Posts Tagged ‘harmony’

Progression: Music Theory 108 – Extended Harmonic Devices, Pivoting, and Planing

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Hey dudes and dudettes,

Tuberz here with both the first post of the year 2018 for the Chipwin Blog (!!!) and my eighth article in the realm of music theory. Christmas was great. New Years was dope. I ate far too much food and to even that out, I need to let a little bit of air out of my fat head. Last month we covered the idea of Time Signatures and debunking the myth surrounding its difficulty by breaking it down into twos and threes. As I’ve been covering music theory for eight months now, if you have difficulty at any point, don’t dismay! Just backtrack through my previous articles to help get your head around the theory concepts I’ll be discussing. This month I’m covering additional harmonic devices that you can use, including the idea of pivoting to other key areas, and the idea of diatonic and chromatic planing.

Let’s jam.

not that kind of planing… but perhaps this kind is more exciting

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Progression: Music Theory 106 – Secondary Dominants, Modulation, and Temporary Tonicization

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Hey dudes and dudettes,

Tuberz here with my sixth article in the realm of music theory, and the underpinnings of musical witchcraft (knowing lots of cool chords and stuff). Last month we covered the idea of chord substitution from the natural chords found in our modes in an attempt to jazz up our chord progressions to provide a more lush harmonic landscape. By this point my articles may be very hard to follow if you don’t have prior theory knowledge, so it is my strong recommendation for you to you go back and read my previous articles. This article is going to cover the use of secondary dominants in an attempt to solidify chord structures, modulate to other keys and harmonic areas, and temporarily set our tonic to a different chord.

Let’s jam.

Surely you must be running out of images of notation by now. It’s definitely a bit of a niche.

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Progression: Music Theory 105 – Modes, Modality, and Chord Substitutions

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Hey dudes and dudettes,

Tuberz here with my fifth (can you believe it’s already been that long?) installment in my series of articles centered around the understanding and application of music theory. Last month we covered chord voicings and counterpoint in an attempt to make our progressions sound smoother. As I stated last time, this stuff is starting to get pretty bonkers difficult if you don’t have prior theory knowledge, so I strongly recommend you go back and read my previous articles. This article is going to cover the use of the seven traditional modes in a harmonic context, along with the idea of modal mixture and chord substitutions which will help you add some spice to your chord progressions.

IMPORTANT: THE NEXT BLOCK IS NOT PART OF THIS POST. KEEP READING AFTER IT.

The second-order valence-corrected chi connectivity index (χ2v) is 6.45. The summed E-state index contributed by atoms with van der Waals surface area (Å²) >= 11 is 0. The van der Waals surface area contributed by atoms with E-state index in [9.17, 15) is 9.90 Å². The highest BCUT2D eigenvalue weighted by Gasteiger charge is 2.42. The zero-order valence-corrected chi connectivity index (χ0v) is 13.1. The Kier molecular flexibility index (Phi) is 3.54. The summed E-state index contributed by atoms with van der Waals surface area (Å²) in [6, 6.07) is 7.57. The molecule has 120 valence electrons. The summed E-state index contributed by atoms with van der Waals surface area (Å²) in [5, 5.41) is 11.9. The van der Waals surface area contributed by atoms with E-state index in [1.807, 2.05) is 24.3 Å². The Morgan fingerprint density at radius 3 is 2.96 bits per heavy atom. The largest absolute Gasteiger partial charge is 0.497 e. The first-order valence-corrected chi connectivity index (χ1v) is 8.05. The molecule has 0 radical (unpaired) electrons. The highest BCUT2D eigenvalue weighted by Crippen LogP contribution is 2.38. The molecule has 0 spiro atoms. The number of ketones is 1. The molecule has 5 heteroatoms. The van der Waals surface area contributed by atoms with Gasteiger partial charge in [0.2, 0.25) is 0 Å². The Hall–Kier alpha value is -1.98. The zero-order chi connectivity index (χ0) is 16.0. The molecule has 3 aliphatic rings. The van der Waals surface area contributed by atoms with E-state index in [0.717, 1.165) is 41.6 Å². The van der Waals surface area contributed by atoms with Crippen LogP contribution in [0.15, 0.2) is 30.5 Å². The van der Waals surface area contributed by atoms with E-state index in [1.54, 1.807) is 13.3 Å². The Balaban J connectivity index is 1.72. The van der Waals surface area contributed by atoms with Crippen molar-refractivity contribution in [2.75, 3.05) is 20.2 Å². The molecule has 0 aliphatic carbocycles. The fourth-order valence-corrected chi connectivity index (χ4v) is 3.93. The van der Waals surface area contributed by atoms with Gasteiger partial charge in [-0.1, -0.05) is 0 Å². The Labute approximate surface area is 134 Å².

Let’s jam.

ah yes spicy music i love me some coriander on my music

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Progression: Music Theory 104 – Voicings, Voice Leading, and Counterpoint

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Hey dudes and dudettes,

Tuberz here with another installment in the series of articles centered around the understanding and application of music theory. I took last month off to look over the brand new Fearofdark album (and *SPOILERS* it’s a banger */SPOILERS*) but it’s given me a fair amount of time to get together an idea of what I’m going to cover today. Last article I covered extended chords like sevenths and the multiple ways you can build these chords using intervals and simple counting schemes. It is highly recommended that you read through my previous articles before venturing into this one, as it’s gonna get heckers (Adjective: frantic af). This article is going to be all about taking our chords that we’ve set and making them flow smoothly, or not depending on circumstance, as well as notes in our melody and counter-melody flowing smoothly.

Let’s jam.

Ah yes. More of that prehistoric paper for me to write my hexadecimal microsoft excel tunes on

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Glenntai Got… ‘Bare Knuckle, a Streets of Rage Megamix’ by Auxcide

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For those of you from the west coast of the US and those of you familiar with the Philadelphia chiptune scene and/or MAGFest, the name Auxcide is likely a very familiar to you. Armed with several Gameboy Advance SPs, synthesizers and drum machines, his unique blend of electronic music genres within the media of chipmusic have struck deep emotions as much as it has made people dance. During this summer of excellent releases coming from talented composers, Cheapbeats has given us a treat by releasing Bare Knuckle: a 15-minute live-recorded medley full of music from the Streets of Rage/Bare Knuckle/ベア・ナックル series. Yuzo Koshiro has been known for his bouncy, syncopated dance rhythms that combined elements from house, jazz, hip-hop and a variety of EDM genres.  Continue after the jump for some good jams.

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